4) Don't spend a lot on an expensive DSLR, it will be old iron in two years, anyway. Lenses are for ever. I have Minolta 80-200/2.8 APO bought 2007, it's still one of my favorites.

Erik

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Apparently my first response has hijacked this thread in a way which was not intended.

The OP said he was just learning and didn't want to spend much. I suggested (or meant to) that prime lenses will most likely give better IQ than entry level zooms, cost less while providing some photographic discipline that will serve well in the future (the just learning part). That's really all I intended to say. Sorry for any confusion.

RGS
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griff19690
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« Reply #16 on: July 15, 2008, 04:16:59 AM »
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Hi!
3) If you buy a new lens, test it immediately! Quite a few lenses have centering problems. If you caught a bad one just send it back and ask for a new. Tack a picture of a brick wall and compare corners.
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What's a centering problem?
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Mark D Segal
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« Reply #17 on: July 15, 2008, 07:16:56 AM »
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I will disagree with the previous post on only one point: A beginner is better off with prime lenses.

The visual and working discipline they impose makes one a better photographer.

The bane of our computer age is when people stop thinking and just let the machines do the work because it seems easier.

RGS
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None of of this stands up to serious scrutiny. There is no obvious reason why a fixed focal length makes one a better photographer. One needs to learn how to identify a photograph and compose it effectively regardless of the focal length. Variable focal length in one lens just gives the photographer added flexibility and convenience - as well as a cleaner sensor. If they don't use it properly, that's not the fault of the lens; it's the attitude of the user.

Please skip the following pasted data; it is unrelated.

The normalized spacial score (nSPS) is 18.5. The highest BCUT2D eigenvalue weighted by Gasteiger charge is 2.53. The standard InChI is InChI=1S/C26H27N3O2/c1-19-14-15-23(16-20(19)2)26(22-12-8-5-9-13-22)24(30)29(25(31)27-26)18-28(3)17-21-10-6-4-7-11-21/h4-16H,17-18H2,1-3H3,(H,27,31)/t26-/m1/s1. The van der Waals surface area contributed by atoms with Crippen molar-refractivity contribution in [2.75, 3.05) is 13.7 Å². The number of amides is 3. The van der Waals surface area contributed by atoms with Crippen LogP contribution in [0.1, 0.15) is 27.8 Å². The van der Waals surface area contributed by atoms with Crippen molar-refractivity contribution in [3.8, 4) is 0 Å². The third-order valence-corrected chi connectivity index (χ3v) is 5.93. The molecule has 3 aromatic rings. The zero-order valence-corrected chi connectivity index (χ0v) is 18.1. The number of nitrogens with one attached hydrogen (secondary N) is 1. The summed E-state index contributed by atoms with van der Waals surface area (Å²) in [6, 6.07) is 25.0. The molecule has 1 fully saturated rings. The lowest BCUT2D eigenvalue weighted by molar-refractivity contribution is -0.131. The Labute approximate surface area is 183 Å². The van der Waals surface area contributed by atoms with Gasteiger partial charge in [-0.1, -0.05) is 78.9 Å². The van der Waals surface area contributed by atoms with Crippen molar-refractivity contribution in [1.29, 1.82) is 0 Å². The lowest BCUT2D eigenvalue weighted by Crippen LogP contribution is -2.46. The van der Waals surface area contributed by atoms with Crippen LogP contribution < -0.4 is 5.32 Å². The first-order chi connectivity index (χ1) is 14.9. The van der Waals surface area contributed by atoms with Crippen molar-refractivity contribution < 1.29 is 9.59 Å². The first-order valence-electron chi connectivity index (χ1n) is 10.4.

This is like all those who blame the existence of cigarettes for the fact that people smoke them despite everything we know about the risks, or they blame the existence of TV sets for addiction to TV............discipline starts in the mind, not with the hardware.

I don't know how long you've been using computers in a professional capacity, but from the time I started in the late 1960s, if anything, the opportunities they offered and the rigour they imposed on structuring work made me think more than ever, and as the capabilities of these machines kept growing, so did I enjoy learning how to do old and new things in better ways. Again, don't blame the hardware for how the software in some peoples' heads may work.....or not work.
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Mark D Segal (formerly MarkDS)
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Rob C
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« Reply #18 on: July 15, 2008, 11:41:19 AM »
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Well, I think that the way for a neophyte to fly is with film. Transparency. And with a single lens - maybe a 35mm focal length. All thatīs needed beyond the camera and lens is a good incident light meter and heīs away on the rocket. There is no need to spend money making prints at this stage; a good transparency tells you no lies and we are talking about learning, after all.

Yes, this  might well be the digital age, but thatīs not to say that the basics are any different, and itīs basics we are on about here. You have to do several things: discover if your eye is any good; find out if the simple mechanics of exposure are beyond you; discover if you really enjoy making pictures; find out if you think the resulting image is worth the pain or pleasure of getting it.